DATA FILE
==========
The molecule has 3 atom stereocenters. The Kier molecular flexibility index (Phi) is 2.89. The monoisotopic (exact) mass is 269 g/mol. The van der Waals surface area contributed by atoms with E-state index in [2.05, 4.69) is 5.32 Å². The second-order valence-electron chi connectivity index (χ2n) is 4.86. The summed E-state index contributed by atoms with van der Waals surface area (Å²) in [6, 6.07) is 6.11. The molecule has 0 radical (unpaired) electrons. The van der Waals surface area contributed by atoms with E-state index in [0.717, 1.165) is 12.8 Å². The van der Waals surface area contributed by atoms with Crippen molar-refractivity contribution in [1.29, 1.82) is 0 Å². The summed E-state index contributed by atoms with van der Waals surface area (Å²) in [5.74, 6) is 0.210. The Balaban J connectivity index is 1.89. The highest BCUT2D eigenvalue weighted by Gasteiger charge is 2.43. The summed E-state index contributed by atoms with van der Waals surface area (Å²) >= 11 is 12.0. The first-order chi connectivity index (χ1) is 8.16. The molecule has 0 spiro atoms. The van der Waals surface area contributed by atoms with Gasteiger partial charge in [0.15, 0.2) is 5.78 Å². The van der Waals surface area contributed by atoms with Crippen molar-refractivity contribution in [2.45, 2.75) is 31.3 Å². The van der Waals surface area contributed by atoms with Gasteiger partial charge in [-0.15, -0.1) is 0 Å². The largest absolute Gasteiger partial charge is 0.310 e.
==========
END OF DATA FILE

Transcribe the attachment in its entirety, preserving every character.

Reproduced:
The molecule has 3 atom stereocenters. The Kier molecular flexibility index (Phi) is 2.89. The monoisotopic (exact) mass is 269 g/mol. The van der Waals surface area contributed by atoms with E-state index in [2.05, 4.69) is 5.32 Å². The second-order valence-electron chi connectivity index (χ2n) is 4.86. The summed E-state index contributed by atoms with van der Waals surface area (Å²) in [6, 6.07) is 6.11. The molecule has 0 radical (unpaired) electrons. The van der Waals surface area contributed by atoms with E-state index in [0.717, 1.165) is 12.8 Å². The van der Waals surface area contributed by atoms with Crippen molar-refractivity contribution in [1.29, 1.82) is 0 Å². The summed E-state index contributed by atoms with van der Waals surface area (Å²) in [5.74, 6) is 0.210. The Balaban J connectivity index is 1.89. The highest BCUT2D eigenvalue weighted by Gasteiger charge is 2.43. The summed E-state index contributed by atoms with van der Waals surface area (Å²) >= 11 is 12.0. The first-order chi connectivity index (χ1) is 8.16. The molecule has 0 spiro atoms. The van der Waals surface area contributed by atoms with Gasteiger partial charge in [0.15, 0.2) is 5.78 Å². The van der Waals surface area contributed by atoms with Crippen molar-refractivity contribution in [2.45, 2.75) is 31.3 Å². The van der Waals surface area contributed by atoms with Gasteiger partial charge in [-0.15, -0.1) is 0 Å². The largest absolute Gasteiger partial charge is 0.310 e.